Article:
Community Improvement & Development: A total of $8.8 million was awarded to 811 organizations and programs in this category, which includes housing, community and neighborhood development, financial literacy training, legal assistance, and crime prevention programs. Among the grants awarded were: two grants totaling $22,000 from the L & M Sky Fund to Verde Valley Wheel Fun supporting Sedona Trail Keepers and Mountainview School Bike Park; $6,250 from the Fine Family Fund in support of DigDeep’s Navajo Water Project; and $500 to both Workers Circle and Southern Poverty Law Center from the Dilly Dally Fund to provide general support in response to recent public protests, law enforcement actions, and racial issues occurring in communities across the country.  

DONOR HIGHLIGHT:The Fine Family Fund granted $6,250 to the DigDeep Right to Water Project, designated specifically to the organization’s Navajo Water Project. This project utilizes an Indigenous-led, community-managed utility system to bring hot and cold running water to homes in the Navajo Nation without access to water or sewers. The work spans across Arizona, New Mexico, and Utah and serves more than 250 families. The Fine family made the grant at the annual meeting they host with their family to discuss their chosen grants to community nonprofits. Their children and grandchildren submit their grants to Peter and Rebecca, then present to their entire family in order to gather additional funding on top of the original grant amount. When their daughter Jillian presented the DigDeep Navajo Water Project, many of the family members were moved to also grant to this important cause.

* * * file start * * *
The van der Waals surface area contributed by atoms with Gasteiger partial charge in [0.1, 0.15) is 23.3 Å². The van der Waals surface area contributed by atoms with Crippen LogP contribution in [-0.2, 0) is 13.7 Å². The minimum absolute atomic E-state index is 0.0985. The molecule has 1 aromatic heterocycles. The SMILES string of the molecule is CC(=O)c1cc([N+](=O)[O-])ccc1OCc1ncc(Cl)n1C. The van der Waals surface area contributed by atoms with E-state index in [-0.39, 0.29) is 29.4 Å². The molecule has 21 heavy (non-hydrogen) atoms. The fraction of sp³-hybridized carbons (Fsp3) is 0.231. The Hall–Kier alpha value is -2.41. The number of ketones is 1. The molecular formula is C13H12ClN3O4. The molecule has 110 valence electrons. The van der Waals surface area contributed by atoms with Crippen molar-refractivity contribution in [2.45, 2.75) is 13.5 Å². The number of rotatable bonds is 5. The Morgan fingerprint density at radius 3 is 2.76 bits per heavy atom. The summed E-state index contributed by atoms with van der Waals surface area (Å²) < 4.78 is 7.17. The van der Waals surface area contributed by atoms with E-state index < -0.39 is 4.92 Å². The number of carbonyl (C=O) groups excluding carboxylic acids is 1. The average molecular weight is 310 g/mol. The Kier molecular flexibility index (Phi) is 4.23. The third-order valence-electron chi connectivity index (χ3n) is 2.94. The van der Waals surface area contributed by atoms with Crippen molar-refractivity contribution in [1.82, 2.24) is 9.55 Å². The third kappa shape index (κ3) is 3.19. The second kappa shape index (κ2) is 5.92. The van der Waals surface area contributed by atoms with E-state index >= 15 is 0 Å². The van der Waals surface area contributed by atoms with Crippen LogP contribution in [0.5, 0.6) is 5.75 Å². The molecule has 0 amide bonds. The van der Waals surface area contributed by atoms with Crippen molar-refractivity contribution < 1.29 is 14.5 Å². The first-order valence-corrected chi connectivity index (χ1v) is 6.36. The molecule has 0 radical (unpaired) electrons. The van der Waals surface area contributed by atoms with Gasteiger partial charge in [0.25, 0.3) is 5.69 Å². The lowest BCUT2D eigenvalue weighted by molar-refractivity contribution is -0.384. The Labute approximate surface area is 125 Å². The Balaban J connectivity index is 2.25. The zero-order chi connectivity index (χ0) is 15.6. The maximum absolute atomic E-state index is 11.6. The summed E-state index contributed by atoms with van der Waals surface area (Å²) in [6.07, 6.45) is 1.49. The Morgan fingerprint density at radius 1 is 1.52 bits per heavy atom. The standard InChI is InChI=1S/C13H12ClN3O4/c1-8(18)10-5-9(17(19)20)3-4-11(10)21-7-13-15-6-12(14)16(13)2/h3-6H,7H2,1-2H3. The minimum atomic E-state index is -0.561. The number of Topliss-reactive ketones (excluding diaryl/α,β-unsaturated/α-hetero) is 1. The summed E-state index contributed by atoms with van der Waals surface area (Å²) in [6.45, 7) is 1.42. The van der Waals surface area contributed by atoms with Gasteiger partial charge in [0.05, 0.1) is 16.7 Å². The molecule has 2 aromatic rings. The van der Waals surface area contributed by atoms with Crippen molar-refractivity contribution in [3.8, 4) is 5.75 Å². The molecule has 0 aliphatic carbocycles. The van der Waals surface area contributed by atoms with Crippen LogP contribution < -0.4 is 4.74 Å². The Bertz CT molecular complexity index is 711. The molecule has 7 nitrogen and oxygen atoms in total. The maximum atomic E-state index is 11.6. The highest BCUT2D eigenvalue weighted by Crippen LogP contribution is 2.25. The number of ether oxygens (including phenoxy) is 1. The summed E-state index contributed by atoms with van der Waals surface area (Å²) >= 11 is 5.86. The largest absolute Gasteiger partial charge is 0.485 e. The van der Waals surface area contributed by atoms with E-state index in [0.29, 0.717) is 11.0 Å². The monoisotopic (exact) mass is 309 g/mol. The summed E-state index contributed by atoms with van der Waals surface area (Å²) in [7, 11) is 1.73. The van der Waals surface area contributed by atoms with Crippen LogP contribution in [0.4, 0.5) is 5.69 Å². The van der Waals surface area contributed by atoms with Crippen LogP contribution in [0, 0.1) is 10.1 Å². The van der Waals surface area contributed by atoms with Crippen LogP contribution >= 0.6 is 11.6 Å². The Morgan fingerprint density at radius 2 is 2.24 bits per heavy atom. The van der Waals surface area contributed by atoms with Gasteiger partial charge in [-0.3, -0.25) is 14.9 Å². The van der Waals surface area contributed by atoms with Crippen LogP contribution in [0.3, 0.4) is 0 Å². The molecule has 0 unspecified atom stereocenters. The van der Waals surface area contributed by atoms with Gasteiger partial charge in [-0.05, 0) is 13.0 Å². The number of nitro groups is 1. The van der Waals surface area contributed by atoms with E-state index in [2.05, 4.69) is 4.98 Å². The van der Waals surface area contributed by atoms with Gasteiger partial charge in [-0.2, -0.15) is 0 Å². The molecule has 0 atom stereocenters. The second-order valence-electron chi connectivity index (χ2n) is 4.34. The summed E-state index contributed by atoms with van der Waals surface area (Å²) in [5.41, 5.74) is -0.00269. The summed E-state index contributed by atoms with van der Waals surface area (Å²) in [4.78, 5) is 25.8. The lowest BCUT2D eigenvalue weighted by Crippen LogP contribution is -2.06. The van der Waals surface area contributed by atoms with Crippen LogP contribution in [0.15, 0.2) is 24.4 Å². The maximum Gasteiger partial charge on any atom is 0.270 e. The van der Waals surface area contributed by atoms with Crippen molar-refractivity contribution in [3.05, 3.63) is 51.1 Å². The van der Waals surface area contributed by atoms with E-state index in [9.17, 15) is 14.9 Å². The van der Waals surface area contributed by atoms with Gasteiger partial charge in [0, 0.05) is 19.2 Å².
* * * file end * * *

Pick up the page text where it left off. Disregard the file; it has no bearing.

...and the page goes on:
Environment & Sustainability:  A total of $2.3 million was awarded to 440 organizations and programs in the areas of environmental education, renewable resources, conservation, and animal welfare. Among the distributions were: $100,000 to the Desert Botanical Garden for general operating support; $7,500 from The Two Worlds Community Foundation to Lucky Paws Shelter for general support; and $2,500 from the Goddard Family Fund to the Grand Canyon Trust for general use.